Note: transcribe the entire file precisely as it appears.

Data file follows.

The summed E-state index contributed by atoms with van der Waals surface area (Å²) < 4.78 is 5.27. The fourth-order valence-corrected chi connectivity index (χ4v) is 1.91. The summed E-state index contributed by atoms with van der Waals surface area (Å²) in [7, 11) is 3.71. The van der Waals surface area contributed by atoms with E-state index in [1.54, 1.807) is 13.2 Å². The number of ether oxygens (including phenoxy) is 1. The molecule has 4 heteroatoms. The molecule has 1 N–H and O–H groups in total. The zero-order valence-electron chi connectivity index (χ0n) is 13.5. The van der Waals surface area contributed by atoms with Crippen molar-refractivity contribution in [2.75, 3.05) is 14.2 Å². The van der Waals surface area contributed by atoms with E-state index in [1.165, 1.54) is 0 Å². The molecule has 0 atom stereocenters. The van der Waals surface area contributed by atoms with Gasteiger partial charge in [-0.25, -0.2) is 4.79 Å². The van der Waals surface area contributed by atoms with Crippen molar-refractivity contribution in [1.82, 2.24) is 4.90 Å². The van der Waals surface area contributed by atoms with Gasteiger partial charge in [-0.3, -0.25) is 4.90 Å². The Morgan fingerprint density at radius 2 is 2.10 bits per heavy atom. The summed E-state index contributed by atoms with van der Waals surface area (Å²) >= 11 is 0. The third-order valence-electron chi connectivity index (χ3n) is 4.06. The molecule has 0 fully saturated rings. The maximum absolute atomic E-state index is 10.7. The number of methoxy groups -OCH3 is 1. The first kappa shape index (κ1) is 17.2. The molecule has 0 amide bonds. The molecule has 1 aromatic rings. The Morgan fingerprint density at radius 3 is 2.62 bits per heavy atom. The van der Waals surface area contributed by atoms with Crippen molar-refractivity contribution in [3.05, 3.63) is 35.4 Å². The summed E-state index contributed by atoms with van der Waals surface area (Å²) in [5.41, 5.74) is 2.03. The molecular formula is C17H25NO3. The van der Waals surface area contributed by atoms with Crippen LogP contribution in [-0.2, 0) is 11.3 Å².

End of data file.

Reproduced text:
The summed E-state index contributed by atoms with van der Waals surface area (Å²) < 4.78 is 5.27. The fourth-order valence-corrected chi connectivity index (χ4v) is 1.91. The summed E-state index contributed by atoms with van der Waals surface area (Å²) in [7, 11) is 3.71. The van der Waals surface area contributed by atoms with E-state index in [1.54, 1.807) is 13.2 Å². The number of ether oxygens (including phenoxy) is 1. The molecule has 4 heteroatoms. The molecule has 1 N–H and O–H groups in total. The zero-order valence-electron chi connectivity index (χ0n) is 13.5. The van der Waals surface area contributed by atoms with Crippen molar-refractivity contribution in [2.75, 3.05) is 14.2 Å². The van der Waals surface area contributed by atoms with E-state index in [1.165, 1.54) is 0 Å². The molecule has 0 atom stereocenters. The van der Waals surface area contributed by atoms with Gasteiger partial charge in [-0.25, -0.2) is 4.79 Å². The van der Waals surface area contributed by atoms with Crippen molar-refractivity contribution in [1.82, 2.24) is 4.90 Å². The van der Waals surface area contributed by atoms with Gasteiger partial charge in [-0.3, -0.25) is 4.90 Å². The Morgan fingerprint density at radius 2 is 2.10 bits per heavy atom. The summed E-state index contributed by atoms with van der Waals surface area (Å²) >= 11 is 0. The third-order valence-electron chi connectivity index (χ3n) is 4.06. The molecule has 0 fully saturated rings. The maximum absolute atomic E-state index is 10.7. The number of methoxy groups -OCH3 is 1. The first kappa shape index (κ1) is 17.2. The molecule has 0 amide bonds. The molecule has 1 aromatic rings. The Morgan fingerprint density at radius 3 is 2.62 bits per heavy atom. The van der Waals surface area contributed by atoms with Crippen molar-refractivity contribution in [3.05, 3.63) is 35.4 Å². The summed E-state index contributed by atoms with van der Waals surface area (Å²) in [5.41, 5.74) is 2.03. The molecular formula is C17H25NO3. The van der Waals surface area contributed by atoms with Crippen LogP contribution in [-0.2, 0) is 11.3 Å².